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Re: Re: Re: Timed Notebooks for Student Take-home examinations
You might like to look at the approach I used for so-called "validators"
that I developed (building upon earlier work of mine and my colleagues
for other programming languages). The web site
http://www.math.umass.edu/~murray/My_Web_sites/Hill_ciphers/hill_ciphers.html
shows how this was set up for the case of an assignment in which, among
other things,students had to write a Mathematica function to encipher a
plaintext using a Hill cipher.
The idea of a validator is that once the student writes the function and
has tested it himeself, he calls the validator. The validator
automatically runs the student's function with various test inputs, rans
the instructor's (presumably correct) version of the function with the
same test inputs, and reports whether and how the student function's
results are correct.
The materials there, put into a form for presentation at ICTCM12 (1999),
include three key component files: (1) a notebook describing the
project; (2) an "About" notebook guiding the student through the
validation process; (3) the package that validates the function.
While this design puts no limits on how long a student can work at
developing his definition, it issues a time stamp at the time of
validation. But I saw, and see, no obvious way, without using
additional database capabilities, of controlling the total time
available for the student to develop the definition.
It seems to me that the suitable framework for what you want must be a
learning management system. There are any number of such systems (WebCT
and OWL, e.g.)
W. Craig Carter wrote:
> Thanks everyone, for all the advice, but I should clarify.
>
> What I wish to have is a notebook template that the student would
> take less than 3 hours to complete. The student would be told, "you
> should read the sections in the Help Browser on, (say), Thread and
> Nest prior to the exam."
>
> The assignment would require the student to write simple Mathematica
> routines and functions, and would be judged on cleverness and the
> "elegance" of the solution. For example, a question that might take
> an hour would be, "Suppose that the interaction between two atoms in
> a solid is V[r] = a/r^6 + b/r^12, calculate the equilibrium
> separation of atoms, calculate their vibration frequency, using
> Boltzman statistics produce a graphic that represents the density of
> states as a function of temperature."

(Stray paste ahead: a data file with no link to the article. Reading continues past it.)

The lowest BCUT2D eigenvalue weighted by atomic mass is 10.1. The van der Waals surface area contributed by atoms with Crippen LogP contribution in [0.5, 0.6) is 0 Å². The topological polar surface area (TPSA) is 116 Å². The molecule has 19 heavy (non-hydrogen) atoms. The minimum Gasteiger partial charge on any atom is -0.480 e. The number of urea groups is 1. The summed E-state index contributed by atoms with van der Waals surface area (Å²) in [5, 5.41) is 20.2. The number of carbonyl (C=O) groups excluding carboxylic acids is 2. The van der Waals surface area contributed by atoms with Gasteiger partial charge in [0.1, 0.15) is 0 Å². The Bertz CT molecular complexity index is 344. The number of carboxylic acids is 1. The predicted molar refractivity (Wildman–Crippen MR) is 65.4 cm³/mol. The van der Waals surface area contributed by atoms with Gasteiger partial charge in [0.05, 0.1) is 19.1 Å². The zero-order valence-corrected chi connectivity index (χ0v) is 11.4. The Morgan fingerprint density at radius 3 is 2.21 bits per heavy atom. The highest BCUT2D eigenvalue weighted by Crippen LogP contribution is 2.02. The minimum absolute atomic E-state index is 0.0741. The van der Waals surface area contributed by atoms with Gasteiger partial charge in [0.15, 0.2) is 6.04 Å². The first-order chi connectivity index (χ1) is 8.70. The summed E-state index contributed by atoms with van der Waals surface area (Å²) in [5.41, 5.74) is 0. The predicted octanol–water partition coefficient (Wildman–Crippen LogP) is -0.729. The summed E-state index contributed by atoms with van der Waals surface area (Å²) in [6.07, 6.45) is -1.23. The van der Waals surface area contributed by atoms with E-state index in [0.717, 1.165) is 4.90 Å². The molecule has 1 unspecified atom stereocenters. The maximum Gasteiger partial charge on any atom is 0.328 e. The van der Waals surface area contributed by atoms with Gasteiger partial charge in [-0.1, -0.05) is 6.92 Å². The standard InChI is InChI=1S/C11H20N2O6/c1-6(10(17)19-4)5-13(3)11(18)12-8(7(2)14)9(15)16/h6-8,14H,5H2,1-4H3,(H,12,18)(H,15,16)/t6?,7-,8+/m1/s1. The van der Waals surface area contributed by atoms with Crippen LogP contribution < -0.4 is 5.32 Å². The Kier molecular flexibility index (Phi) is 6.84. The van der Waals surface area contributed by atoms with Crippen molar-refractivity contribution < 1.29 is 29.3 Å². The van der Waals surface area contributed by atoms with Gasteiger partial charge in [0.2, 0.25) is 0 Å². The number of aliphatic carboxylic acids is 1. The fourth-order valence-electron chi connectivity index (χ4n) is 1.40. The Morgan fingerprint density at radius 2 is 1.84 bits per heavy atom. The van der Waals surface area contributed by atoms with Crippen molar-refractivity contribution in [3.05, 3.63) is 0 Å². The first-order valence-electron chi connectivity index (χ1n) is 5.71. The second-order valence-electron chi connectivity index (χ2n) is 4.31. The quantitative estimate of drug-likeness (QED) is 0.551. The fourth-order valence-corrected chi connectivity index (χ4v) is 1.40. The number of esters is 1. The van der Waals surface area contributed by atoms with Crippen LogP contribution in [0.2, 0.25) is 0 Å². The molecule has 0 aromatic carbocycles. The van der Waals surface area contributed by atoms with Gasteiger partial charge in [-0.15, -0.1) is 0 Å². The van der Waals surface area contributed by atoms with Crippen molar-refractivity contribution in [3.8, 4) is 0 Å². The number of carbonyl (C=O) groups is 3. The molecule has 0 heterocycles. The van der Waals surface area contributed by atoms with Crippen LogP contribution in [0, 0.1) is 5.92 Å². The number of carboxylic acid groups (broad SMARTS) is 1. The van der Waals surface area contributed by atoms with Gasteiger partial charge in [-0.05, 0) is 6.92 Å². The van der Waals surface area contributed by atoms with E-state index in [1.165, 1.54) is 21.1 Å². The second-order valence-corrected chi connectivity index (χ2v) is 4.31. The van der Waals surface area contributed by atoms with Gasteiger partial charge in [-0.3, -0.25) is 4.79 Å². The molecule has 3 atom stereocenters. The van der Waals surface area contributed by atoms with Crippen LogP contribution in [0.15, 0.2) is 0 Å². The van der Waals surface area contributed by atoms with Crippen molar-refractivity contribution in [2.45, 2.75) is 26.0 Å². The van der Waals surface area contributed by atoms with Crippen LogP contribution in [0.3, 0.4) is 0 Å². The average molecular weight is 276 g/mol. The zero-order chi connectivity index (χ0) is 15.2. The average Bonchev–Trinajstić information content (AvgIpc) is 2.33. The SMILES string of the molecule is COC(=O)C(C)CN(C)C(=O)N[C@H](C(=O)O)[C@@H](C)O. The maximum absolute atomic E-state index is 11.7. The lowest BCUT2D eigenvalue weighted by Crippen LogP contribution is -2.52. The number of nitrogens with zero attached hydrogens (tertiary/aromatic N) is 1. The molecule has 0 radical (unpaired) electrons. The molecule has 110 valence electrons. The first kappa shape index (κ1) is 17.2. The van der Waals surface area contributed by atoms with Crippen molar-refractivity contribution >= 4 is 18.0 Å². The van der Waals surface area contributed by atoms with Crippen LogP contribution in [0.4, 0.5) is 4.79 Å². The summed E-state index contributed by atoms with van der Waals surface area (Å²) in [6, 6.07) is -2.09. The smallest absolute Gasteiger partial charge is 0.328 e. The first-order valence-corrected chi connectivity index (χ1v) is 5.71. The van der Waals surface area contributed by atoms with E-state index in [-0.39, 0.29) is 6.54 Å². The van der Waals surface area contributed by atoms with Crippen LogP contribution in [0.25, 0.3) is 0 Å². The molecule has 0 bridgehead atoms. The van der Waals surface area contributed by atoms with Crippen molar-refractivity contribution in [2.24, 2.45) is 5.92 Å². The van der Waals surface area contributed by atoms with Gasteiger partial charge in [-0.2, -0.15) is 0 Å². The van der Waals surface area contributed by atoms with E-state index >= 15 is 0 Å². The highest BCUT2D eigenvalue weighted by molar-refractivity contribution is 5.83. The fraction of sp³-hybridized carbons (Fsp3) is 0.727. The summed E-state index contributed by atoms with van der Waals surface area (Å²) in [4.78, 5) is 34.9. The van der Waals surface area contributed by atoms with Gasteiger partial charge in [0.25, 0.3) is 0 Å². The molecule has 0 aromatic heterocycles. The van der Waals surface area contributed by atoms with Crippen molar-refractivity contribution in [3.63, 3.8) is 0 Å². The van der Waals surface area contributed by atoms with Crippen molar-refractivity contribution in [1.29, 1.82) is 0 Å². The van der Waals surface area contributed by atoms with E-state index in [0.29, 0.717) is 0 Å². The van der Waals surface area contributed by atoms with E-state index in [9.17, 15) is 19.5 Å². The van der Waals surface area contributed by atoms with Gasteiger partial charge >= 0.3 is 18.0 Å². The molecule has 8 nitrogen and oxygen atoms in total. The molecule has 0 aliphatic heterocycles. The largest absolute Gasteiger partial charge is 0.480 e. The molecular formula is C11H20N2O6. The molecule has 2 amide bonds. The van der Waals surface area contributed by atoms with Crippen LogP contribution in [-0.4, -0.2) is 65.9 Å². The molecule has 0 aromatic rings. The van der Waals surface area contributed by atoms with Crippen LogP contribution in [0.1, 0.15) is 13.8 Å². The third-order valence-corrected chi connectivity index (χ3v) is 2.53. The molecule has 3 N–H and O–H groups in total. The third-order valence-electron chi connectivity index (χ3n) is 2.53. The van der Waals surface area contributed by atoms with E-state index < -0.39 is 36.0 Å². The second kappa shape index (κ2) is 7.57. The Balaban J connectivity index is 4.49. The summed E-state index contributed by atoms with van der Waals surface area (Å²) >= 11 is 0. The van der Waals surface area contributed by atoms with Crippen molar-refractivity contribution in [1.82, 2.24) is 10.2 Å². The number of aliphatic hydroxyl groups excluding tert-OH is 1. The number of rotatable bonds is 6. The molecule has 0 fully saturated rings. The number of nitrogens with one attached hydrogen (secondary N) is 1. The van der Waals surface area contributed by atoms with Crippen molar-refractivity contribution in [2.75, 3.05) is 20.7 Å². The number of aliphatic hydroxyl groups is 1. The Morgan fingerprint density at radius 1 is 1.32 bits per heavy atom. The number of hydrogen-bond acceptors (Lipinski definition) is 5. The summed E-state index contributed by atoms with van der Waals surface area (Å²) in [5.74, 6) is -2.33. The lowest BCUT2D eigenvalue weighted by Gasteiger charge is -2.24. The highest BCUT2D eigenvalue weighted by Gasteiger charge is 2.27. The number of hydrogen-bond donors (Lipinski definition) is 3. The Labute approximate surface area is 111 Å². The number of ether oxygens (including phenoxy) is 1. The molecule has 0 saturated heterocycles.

>
> Thus the forms of the solutions are not fixed, but must be created
> by the student. The exams would be graded comparatively.
>
> And so, I am thinking along these lines.
>
> 1. A package, say TakeHomeExam, would be created which could be
> encoded and with hidden variables.
>
> 2. The package would have an--also encoded---init.m which would
> produce a string as the first line of the notebook via something
> like:
> Encode[ToString[Date[]],"foo.m", "instructors_key"];
> Print[Get["foo.m","instructors_key"]]
>
> 3. Unfortunately, I don't see anything like "exit.m" so I would
> require the student to finish the exam with a function from the
> package, say FinishExam, which would do something like:
>
> FinishExam :=
> Module[{},Encode[{?Global`*,SessionTime[],Date[]}//ToString,"foo.m","instructors_key"],Print[Get,"foo.m","instructors_key"]
>
> Thus I might be able to decode and test the exam for "fairness" with
> my own private "instructors_key"
>
> It's unfortunate that I must use file i/o, but I don't see a simple
> way around that.
>
> I do see that students would be able to seek expert help, or copy,
> but I am willing to live with that.
>
>
> I haven't tried to implement this---I am sure there will be some
> problems. I was thinking that somebody else might have tried
> something similar (or someone at Wolfram might see the benefit
> of such a package and create one...)
>
>
>
> Thanks again, Craig
>
> On Wed, 14 Sep 2005, Igor Antonio wrote:
>
>
>
>>I'm probably misunderstanding something, so correct me if I'm wrong:
>>
>>the package would reside on the student's computer and it would generate
>>a notebook for the student to complete. At the time the student
>>"requests" the notebook from your package, you write an encoded string
>>to the notebook itself that basically assigns it a timestamp. Then the
>>student would upload/send you that notebook and you would decode that
>>string? (encoded string + time of upload = time spent) Is that the idea?
>
>
>
--
Murray Eisenberg murray at math.umass.edu
Mathematics & Statistics Dept.
Lederle Graduate Research Tower phone 413 549-1020 (H)
University of Massachusetts 413 545-2859 (W)
710 North Pleasant Street fax 413 545-1801
Amherst, MA 01003-9305
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